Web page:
A Theoretical Framework for Designing and Evaluating Strategies to Identify Cases of Serious Child Abuse and Neglect
Abuse/acts and/or harm(s) of clearly sufficient severity
Abuse/acts and/or harm(s) of clearly insufficient severity
Physical assaults on neonates and infants; serious assaults on older children especially if using an implement; beating, whipping, burning
Minor physical acts for discipline, control or prevention of danger (e.g. crossing the road); reasonable (minor) corporal punishment where legally permissible
All sexual abuse is of sufficient seriousnessa
Not applicable; all sexual abuse is seen as being of sufficient seriousness. Note that consensual peer activity is not classed as sexual abuse
Serious denigration and rejection of the child, persistent and profound lack of emotional interaction/attachment especially for neonates and infants
Occasional name-calling, shouting
Serious medical neglect especially of very young children, serious malnutrition especially of neonates and infants, clearly inadequate supervision, persistent failure to ensure child attends school, household featuring clearly dangerous conditions, e.g. faecal matter and other infection hazards
Occasional failure to provide desirable nutrition or clothing, without clear serious damage to health/well-being; purely poverty-related circumstances which do not cause severe harm
Key Features of Serious Child Abuse and Neglect Which Must Be Considered by Any Theoretical Framework: The Nature and Costs of Serious Child Abuse and Neglect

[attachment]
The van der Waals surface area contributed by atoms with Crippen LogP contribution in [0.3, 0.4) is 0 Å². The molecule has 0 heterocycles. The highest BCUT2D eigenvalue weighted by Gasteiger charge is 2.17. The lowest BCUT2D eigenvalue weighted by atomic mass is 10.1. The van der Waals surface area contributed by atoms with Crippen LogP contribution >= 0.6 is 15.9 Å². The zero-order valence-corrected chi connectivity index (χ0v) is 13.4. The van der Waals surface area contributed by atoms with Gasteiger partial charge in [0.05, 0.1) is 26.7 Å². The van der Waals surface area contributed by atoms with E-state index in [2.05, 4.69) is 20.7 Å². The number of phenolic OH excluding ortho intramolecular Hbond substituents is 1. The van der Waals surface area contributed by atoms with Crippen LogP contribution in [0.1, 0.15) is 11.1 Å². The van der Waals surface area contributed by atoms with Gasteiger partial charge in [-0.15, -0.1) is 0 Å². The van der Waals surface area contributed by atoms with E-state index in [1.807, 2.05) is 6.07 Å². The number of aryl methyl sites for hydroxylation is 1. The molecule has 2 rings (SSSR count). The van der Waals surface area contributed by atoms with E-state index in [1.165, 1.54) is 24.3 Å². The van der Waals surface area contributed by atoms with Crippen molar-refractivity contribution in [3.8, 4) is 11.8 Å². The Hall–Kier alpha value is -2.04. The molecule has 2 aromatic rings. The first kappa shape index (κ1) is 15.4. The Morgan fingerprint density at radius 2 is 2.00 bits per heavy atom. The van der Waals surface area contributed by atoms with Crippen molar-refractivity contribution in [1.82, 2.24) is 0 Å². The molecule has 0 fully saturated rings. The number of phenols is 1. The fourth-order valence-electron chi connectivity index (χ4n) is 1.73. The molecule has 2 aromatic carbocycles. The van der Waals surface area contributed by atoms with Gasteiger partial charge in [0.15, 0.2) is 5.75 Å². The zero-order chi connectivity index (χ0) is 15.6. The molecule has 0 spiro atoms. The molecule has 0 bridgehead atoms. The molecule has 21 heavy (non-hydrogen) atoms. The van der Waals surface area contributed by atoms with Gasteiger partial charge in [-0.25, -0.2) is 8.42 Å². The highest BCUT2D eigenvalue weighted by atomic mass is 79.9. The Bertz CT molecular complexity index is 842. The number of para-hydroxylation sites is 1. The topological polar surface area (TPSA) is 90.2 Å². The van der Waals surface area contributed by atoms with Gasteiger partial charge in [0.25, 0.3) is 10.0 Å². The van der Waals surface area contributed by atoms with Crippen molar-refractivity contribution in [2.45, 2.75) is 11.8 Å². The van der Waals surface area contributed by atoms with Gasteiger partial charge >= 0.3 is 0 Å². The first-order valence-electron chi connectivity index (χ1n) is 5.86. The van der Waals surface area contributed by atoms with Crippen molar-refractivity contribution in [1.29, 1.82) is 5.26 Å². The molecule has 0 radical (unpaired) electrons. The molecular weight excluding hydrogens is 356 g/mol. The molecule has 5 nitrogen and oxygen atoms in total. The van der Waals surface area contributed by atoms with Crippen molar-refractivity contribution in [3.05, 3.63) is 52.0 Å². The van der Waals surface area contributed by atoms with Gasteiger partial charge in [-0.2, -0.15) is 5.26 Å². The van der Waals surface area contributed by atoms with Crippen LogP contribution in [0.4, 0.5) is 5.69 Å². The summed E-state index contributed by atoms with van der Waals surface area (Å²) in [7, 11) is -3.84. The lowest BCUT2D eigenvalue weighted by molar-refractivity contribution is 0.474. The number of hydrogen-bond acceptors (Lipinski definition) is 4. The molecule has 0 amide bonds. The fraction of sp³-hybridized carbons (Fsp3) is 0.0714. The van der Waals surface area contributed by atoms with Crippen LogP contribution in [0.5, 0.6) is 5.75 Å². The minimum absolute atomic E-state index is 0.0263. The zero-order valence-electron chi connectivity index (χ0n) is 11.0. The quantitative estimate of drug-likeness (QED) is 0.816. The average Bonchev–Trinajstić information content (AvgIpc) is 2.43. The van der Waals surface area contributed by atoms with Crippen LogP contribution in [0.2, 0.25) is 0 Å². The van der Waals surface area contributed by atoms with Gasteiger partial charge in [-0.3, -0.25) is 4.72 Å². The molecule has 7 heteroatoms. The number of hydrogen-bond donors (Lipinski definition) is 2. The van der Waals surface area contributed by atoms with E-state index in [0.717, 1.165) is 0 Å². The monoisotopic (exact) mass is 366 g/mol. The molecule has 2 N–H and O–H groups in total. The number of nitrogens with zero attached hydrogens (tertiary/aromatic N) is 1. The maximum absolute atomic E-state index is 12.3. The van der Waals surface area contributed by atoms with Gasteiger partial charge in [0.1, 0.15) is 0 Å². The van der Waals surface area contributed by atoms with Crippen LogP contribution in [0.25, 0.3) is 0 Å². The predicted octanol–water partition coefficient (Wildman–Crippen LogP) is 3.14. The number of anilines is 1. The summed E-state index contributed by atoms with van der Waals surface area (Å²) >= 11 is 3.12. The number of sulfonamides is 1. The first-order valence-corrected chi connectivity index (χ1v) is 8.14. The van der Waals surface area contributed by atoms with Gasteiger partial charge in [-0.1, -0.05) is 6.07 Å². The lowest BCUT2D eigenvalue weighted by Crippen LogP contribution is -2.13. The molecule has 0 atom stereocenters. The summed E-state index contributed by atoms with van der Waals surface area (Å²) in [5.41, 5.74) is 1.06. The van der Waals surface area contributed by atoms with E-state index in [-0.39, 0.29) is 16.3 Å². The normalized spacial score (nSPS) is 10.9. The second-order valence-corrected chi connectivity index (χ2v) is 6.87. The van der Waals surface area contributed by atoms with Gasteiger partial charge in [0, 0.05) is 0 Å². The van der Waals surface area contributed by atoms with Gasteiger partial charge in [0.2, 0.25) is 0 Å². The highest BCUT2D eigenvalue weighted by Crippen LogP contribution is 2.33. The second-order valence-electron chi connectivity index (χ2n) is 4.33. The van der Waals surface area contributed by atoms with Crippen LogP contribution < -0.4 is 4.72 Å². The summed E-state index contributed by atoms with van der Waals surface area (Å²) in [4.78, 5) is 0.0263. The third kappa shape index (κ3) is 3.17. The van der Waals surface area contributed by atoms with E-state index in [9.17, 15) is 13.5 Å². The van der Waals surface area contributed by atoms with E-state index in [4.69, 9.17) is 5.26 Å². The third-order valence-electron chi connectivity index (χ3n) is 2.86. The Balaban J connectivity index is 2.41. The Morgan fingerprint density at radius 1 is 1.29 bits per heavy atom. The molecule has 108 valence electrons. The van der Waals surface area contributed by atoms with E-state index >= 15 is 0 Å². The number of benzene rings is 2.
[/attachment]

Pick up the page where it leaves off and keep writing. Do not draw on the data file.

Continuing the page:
There are central features of the phenomena and sequelae of child abuse and neglect which must be taken into account by any theoretical discussion. Chief among these are children’s developmental vulnerability, meaning that the youngest children are most frequently victimised; the breach of fundamental rights to bodily inviolability and security; the broad range of serious harms and health consequences to the child, which are both immediate and which endure, thus destroying or fundamentally impeding the development in the child of core capabilities which compromises functioning and flourishing throughout childhood and adulthood; the massive economic cost; and the limited window of opportunity within which important disabling harms can be remedied.
It is important to first acknowledge that there are various dimensions of heterogeneity across and within both the types of maltreatment and their consequences for individuals. The matrix above clearly shows the differences between the kinds of abusive acts constituting maltreatment. Neglect in particular has several different subspecies: medical, nutritional, emotional, educational and supervisory. Different kinds of maltreatment are more likely to present different kinds of consequences for the child; but even within types, and even where the acts are the same kind, duration and chronicity, it is widely accepted that not all individuals will experience the same type or extent of all kinds of physical, social and behavioural consequences (Putnam 2003; Widom 2014).
However, we do know the age profile of victimisation. Evidence from the USA of the incidence of maltreatment and the ages of victims show that for each type of maltreatment except sexual abuse, there is a developmental vulnerability. That is, in general, the youngest children are most often victimised, which is unsurprising since they are the most vulnerable. Hence, infants aged under 1 year of age are most often victimised, followed by infants aged 1, then infants aged 2; approximately one third of all victims are under 4 years old; another quarter are aged 4–7; and three quarters of all victims are aged under 12 (United States Department of Health and Human Services 2006).